Chicago mom, Marzena Castillo, was fired from her job as a manager and server at Chicago's Northside Bar & Grill and now plans to sue the restaurant. The new mother claims she was fired for having a baby.

Castillo told CBS 2 that her pregnancy was a "nightmare" from the moment she announced it at work. Her boss picked on her, she says, and even expressed disappointment in her.

After giving birth to baby Eros, Castillo says that she started getting "nasty comments about breastfeeding" and a few months later, was let go without reason. She filed a lawsuit claiming discrimination, but the owners of the restaurant deny the claims.

“We would never fire anyone because they were pregnant and we didn’t. We support women who have families and continue to do so,” co-owner Cyril Landise wrote to CBS 2.

(For the full story, click over to CBS 2.)

Castillo is the second mom who has made headlines recently in the Chicago area for alleged pregnancy discrimination. Heidi Spontak, a former bartender at The Charley Horse Restaurant and Bar claims her pregnancy was the sole reason she was fired.

Unfortunately, the scenario isn't unique to Illinois. Dina Bakst, a lawyer and founder/president of A Better Balance: The Work and Family Legal Center wrote in a January Op-ed for the NY Times that thousands of women in the U.S. are forced out of jobs each year for being pregnant -- a startling statistic considering three-quarters of the women who enter the work force will become pregnant.

Bakst is one of many advocates who are working to enforce better workplace rights for new moms. Law professor, Jeannette Cox, for example, argues that pregnancy should be considered a disability so that moms-to-be are protected under discrimination laws that only apply to the disabled. And recently, the National Partnership for Women & Families released a report, "Expecting Better," to highlight individual states whose parent-in-the-workplace laws are severely lacking and to offer suggestions for improvement.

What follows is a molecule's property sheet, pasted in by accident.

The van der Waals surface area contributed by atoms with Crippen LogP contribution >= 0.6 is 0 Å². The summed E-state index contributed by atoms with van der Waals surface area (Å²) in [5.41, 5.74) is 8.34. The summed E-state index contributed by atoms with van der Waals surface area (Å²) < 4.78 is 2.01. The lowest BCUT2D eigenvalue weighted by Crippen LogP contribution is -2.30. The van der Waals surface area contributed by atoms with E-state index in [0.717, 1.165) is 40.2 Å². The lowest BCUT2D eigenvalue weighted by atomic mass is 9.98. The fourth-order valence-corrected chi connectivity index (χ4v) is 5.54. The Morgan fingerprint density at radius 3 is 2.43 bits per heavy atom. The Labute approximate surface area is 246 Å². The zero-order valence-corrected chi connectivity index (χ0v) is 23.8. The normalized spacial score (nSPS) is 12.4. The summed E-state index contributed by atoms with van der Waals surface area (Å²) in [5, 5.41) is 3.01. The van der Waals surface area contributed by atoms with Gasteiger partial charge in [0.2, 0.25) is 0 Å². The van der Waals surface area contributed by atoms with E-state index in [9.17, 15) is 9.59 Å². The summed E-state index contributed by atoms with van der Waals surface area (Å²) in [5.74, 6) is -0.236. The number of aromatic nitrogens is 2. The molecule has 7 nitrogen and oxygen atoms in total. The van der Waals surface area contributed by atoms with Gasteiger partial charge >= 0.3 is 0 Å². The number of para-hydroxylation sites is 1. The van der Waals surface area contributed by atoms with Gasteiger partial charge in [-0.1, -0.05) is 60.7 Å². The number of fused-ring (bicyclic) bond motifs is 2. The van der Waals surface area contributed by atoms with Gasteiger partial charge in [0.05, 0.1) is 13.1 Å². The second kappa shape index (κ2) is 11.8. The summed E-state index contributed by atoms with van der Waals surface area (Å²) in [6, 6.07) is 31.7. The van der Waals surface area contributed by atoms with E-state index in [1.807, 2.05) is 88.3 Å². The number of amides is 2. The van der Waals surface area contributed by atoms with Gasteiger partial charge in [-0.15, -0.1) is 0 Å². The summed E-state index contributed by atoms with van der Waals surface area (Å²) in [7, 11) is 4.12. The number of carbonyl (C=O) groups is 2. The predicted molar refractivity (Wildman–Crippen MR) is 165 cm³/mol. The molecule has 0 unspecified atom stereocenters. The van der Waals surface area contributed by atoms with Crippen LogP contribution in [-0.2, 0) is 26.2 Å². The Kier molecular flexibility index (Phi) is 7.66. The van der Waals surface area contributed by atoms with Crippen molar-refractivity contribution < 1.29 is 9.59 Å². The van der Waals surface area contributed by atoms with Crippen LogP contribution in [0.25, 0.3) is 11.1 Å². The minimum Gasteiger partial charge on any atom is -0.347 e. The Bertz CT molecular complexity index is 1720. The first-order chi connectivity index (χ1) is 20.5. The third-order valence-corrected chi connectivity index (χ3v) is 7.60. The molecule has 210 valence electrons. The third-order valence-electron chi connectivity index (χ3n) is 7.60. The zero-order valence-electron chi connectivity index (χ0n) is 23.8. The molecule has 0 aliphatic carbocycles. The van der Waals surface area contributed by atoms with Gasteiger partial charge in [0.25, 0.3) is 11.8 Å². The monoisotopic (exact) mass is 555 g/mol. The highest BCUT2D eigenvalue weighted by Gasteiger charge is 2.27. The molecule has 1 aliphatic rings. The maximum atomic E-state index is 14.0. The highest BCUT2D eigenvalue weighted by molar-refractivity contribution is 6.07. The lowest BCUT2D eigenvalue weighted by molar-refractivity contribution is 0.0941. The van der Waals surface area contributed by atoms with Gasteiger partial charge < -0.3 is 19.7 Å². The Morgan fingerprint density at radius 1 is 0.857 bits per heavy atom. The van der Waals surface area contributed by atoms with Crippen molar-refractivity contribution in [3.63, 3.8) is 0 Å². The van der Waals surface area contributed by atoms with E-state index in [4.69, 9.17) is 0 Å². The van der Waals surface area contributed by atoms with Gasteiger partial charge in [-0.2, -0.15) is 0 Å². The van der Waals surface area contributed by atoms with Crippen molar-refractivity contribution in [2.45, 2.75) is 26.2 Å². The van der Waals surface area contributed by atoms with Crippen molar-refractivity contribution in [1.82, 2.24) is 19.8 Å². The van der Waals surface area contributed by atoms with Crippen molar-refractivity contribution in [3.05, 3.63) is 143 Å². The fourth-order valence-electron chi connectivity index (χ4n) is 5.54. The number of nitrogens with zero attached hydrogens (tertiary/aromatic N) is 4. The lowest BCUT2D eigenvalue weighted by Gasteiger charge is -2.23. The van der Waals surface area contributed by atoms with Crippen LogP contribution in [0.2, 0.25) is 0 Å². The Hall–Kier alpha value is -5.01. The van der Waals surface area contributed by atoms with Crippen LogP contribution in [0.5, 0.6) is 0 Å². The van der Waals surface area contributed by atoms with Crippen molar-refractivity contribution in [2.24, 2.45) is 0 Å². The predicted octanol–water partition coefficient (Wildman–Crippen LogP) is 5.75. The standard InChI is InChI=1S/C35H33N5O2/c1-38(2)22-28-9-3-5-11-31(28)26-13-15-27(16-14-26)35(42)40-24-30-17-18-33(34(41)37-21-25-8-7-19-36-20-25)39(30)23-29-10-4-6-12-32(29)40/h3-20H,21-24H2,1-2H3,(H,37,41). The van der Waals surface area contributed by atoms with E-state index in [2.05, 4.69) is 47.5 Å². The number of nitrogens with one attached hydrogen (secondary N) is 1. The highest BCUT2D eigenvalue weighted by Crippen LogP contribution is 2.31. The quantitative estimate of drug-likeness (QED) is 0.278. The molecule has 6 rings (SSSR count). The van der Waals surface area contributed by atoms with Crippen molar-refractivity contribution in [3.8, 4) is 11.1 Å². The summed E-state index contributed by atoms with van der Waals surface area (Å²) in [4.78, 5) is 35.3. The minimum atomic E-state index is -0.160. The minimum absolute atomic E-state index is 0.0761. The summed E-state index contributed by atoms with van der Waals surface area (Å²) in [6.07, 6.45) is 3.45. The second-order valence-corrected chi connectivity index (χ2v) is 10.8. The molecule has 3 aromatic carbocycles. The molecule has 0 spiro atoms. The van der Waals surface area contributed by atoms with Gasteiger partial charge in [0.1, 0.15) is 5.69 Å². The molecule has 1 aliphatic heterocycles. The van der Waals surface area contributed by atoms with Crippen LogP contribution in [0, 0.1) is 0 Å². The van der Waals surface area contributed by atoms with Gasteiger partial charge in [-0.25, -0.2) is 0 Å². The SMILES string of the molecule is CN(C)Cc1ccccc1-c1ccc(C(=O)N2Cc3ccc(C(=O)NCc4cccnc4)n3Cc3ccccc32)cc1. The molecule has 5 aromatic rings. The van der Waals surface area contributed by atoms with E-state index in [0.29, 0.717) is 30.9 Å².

Related on HuffPost:

SLIDESHOW: Stories Of Pregnant Women Who Were Discriminated Against At Work
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  • Amy Zvovushe Was Asked To Resign

    <a href="" target="_hplink">Amy Zvovushe</a>, 31, had a new job (as a senior program manager at a marketing company in Connecticut) and a new baby on the way. Zvovushe says that when she announced her pregnancy at work, she was asked to resign. The company didn't offer her maternity leave. <a href="" target="_hplink">(For the full story and video, click here.)</a>

  • Jiongqui Ye "Caused An Inconvenience"

    In July 2009, Jiongqui Ye, 36, told her boss, Xio Yu Zhang at the Wongtas printing company in Sydney that she was pregnant and planned to work until Christmas, then take maternity leave. According to the <a href="" target="_hplink">Sydney Morning Herald</a>, Zhang told Ye that should would not be paid while she was gone and her position as a clerical worker might not be available upon her return. Ye then suffered complications during pregnancy and had to take sick leave early. Sadly, she lost her baby. When she returned to work, she was allegedly told she "caused a lot of inconvenience" and was given a new job performing manual labor for less money. She complained to the Fairwork Ombudsman, and then was fired from her job. On February 2nd, Justice Dennis Cowdroy found the directors of the company "guilty of grossly breaching its obligations and fined [them] more than $20,000."